The third parable is found in verses 11-24, where Jesus saved the best until last, the story commonly known as the prodigal son.  This father had two sons.  The elder son stayed at home working in the field.  The younger demanded his share of inheritance early, cashed it and travelled far from home, squandering the money on a lavish lifestyle.  Soon the funds dried and the friends vanished; no great surprise.  A famine occurred, desperation set in, and he took a demeaning job (for a Jew or Muslim), caring for a herd of swine; at times reduced to eating the husks the swine eat.  Finally he came to his senses and made the wise choice, returning home.  The loving father recognized his son from far off and ran to meet him.  He rejoiced and exclaimed that this son was dead (lost) but now alive (found).

prodigal son

Now we will look at loneliness.  Who can understand the depth of being alone except those going through it?  As a young family, new to Canada in 1970, and living in Bradford, Ontario, an old couple befriended us.  He was a barber and she packed vegetables.  They lived in Holland Marsh and we visited them often.  As they grew old and feeble, the list of visitors dwindled for this lovely couple.  They literally looked forward to anybody who would visit and spend some time with them.  We were sometimes like a captive audience listening to their often repeated stories.  Now in my old age, I understand!  They were a lovely, caring couple. We learned a lot from them.  They are dead and gone, just as the song states above.

Loneliness is not for the elderly alone.  It hits everyone. The media makes it clearer these days how it effects the younger generation, teens especially.   Lately, many articles have highlighted “bullying” and how school kids are driven to loneliness – even depression.  A few attempted suicide as they were ostracised and could not take their “forced loneliness” any more.

What if one is still lost and never found?  What about those who are still lonely and remain neglected?  This is where the lyric touches the heart of the listeners.  It encourages and exhorts ordinary people to shake off the dust, pick up the pieces.  Rise up and Carry On.

My post started with a song and I would like to end with a song as well.  This is an old hymn called “What a friend we have in Jesus.”  The hymn is so popular that you can find it in practically every hymn book of all denominations. Find a hymn book and sing along; you will like it.  I selected this particular song because of its Canadian connection.  The author Joseph Scriven emigrated from Dublin, Ireland, to Canada in 1819.  He was only twenty-five years old.  He settled, of all places, in Port Hope, Ontario (less than an hour’s drive from our home in Newmarket).  Then tragedy struck with the accidental drowning of his fiancée the night before their wedding.  One can only imagine Joseph’s pain and sorrow.  His life took a different turn.  By God’s grace, he rose up and did “carry on,” with a new vision for his life.  He took seriously the Sermon on the Mount by Jesus, helping the poor and needy, literally giving the shirt off his back.  The gracious Lord had a greater design for his life.  He penned the words of this song, not for publication, but mailed it as a letter to comfort his ailing mother back in Ireland.  No YouTube back then, but it went “viral” to the whole world!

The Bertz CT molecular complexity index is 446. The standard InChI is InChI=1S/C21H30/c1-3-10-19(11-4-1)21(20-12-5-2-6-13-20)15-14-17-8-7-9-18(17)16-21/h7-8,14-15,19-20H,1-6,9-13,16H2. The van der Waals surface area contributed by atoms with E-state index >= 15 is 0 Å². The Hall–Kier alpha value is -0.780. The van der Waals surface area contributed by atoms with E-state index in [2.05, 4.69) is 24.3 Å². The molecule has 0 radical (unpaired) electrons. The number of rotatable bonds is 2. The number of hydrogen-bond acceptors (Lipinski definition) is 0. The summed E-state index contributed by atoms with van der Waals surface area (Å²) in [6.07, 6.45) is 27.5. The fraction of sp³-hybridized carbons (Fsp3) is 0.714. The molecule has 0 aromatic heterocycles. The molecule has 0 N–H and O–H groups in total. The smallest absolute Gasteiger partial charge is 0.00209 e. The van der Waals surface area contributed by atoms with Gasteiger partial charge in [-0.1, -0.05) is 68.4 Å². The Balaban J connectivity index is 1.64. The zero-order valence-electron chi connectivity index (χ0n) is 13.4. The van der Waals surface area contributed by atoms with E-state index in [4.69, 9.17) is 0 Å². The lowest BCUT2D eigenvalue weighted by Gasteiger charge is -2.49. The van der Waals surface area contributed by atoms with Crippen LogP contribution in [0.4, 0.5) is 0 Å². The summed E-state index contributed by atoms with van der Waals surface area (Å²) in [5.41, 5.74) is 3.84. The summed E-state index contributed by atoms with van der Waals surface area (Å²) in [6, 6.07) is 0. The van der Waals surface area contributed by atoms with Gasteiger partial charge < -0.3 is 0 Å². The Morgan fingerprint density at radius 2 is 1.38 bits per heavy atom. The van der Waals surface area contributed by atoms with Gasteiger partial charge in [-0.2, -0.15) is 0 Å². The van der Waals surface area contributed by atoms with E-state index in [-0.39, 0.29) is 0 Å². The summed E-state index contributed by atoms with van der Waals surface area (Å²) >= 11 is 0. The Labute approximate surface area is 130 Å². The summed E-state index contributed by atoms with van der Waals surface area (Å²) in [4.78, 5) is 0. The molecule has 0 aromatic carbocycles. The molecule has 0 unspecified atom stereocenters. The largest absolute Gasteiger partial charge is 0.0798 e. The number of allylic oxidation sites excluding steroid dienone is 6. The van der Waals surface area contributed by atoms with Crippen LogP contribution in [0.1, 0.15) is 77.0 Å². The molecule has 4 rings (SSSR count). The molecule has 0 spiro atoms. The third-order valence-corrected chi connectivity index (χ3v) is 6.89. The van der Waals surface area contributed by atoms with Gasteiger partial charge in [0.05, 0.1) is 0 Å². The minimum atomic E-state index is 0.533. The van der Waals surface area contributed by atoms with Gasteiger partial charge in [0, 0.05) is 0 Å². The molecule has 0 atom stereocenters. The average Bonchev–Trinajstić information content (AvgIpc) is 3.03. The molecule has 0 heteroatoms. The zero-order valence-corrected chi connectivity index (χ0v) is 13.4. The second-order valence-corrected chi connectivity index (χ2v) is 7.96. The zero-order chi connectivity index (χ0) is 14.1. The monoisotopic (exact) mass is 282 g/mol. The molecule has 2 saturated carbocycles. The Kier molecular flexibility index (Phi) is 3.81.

Scriven plaque

On a personal note, as I write this post, I reminiscence, singing this blessed hymn in my mother tongue, Malayalam, during our family prayer back in South India.  God, our loving Heavenly Father, promised that He “will never leave nor forsake.”   Jesus encouraged us saying “I am with you always.”   He can turn around even a tragedy like that of Joseph Scriven and make it into a blessing to millions.  If any of my readers are going through life weary, worn or sad, or in the words of the lyric, lost or lonely, rise up in the name of Jesus and Carry On.

God bless, Danny Paul